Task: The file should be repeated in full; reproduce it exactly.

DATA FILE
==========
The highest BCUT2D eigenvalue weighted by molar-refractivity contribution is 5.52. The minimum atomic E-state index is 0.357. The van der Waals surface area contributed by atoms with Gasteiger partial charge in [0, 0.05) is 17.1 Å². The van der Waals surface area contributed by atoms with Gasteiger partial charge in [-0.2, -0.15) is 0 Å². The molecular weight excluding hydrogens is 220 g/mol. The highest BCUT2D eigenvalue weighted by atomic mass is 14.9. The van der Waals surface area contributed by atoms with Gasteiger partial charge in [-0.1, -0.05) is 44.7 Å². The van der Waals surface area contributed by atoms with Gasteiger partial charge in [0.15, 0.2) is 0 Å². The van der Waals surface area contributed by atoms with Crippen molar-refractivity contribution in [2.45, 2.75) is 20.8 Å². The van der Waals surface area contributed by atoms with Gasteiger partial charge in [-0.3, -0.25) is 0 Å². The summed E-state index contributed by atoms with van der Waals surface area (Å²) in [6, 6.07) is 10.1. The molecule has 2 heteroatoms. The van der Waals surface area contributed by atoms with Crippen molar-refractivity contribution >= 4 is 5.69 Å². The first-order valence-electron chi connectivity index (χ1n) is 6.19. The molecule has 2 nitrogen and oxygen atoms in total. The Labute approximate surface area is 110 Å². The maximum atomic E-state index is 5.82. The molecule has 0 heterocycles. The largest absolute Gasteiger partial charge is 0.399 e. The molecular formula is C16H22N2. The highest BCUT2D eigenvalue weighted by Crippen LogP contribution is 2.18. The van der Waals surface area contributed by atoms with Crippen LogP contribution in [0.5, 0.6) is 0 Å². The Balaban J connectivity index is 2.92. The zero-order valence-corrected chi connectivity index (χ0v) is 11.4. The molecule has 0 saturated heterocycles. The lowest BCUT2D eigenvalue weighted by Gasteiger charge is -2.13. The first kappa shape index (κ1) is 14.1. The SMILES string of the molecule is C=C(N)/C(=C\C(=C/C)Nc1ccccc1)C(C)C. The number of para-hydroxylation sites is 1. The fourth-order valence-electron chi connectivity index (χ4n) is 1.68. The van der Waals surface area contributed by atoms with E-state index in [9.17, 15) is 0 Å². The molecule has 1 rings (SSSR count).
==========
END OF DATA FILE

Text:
The highest BCUT2D eigenvalue weighted by molar-refractivity contribution is 5.52. The minimum atomic E-state index is 0.357. The van der Waals surface area contributed by atoms with Gasteiger partial charge in [0, 0.05) is 17.1 Å². The van der Waals surface area contributed by atoms with Gasteiger partial charge in [-0.2, -0.15) is 0 Å². The molecular weight excluding hydrogens is 220 g/mol. The highest BCUT2D eigenvalue weighted by atomic mass is 14.9. The van der Waals surface area contributed by atoms with Gasteiger partial charge in [-0.1, -0.05) is 44.7 Å². The van der Waals surface area contributed by atoms with Gasteiger partial charge in [0.15, 0.2) is 0 Å². The van der Waals surface area contributed by atoms with Crippen molar-refractivity contribution in [2.45, 2.75) is 20.8 Å². The van der Waals surface area contributed by atoms with Gasteiger partial charge in [-0.3, -0.25) is 0 Å². The summed E-state index contributed by atoms with van der Waals surface area (Å²) in [6, 6.07) is 10.1. The molecule has 2 heteroatoms. The van der Waals surface area contributed by atoms with Crippen molar-refractivity contribution >= 4 is 5.69 Å². The first-order valence-electron chi connectivity index (χ1n) is 6.19. The molecule has 2 nitrogen and oxygen atoms in total. The Labute approximate surface area is 110 Å². The maximum atomic E-state index is 5.82. The molecule has 0 heterocycles. The largest absolute Gasteiger partial charge is 0.399 e. The molecular formula is C16H22N2. The highest BCUT2D eigenvalue weighted by Crippen LogP contribution is 2.18. The van der Waals surface area contributed by atoms with Crippen LogP contribution in [0.5, 0.6) is 0 Å². The Balaban J connectivity index is 2.92. The zero-order valence-corrected chi connectivity index (χ0v) is 11.4. The molecule has 0 saturated heterocycles. The lowest BCUT2D eigenvalue weighted by Gasteiger charge is -2.13. The first kappa shape index (κ1) is 14.1. The SMILES string of the molecule is C=C(N)/C(=C\C(=C/C)Nc1ccccc1)C(C)C. The number of para-hydroxylation sites is 1. The fourth-order valence-electron chi connectivity index (χ4n) is 1.68. The van der Waals surface area contributed by atoms with E-state index in [9.17, 15) is 0 Å². The molecule has 1 rings (SSSR count).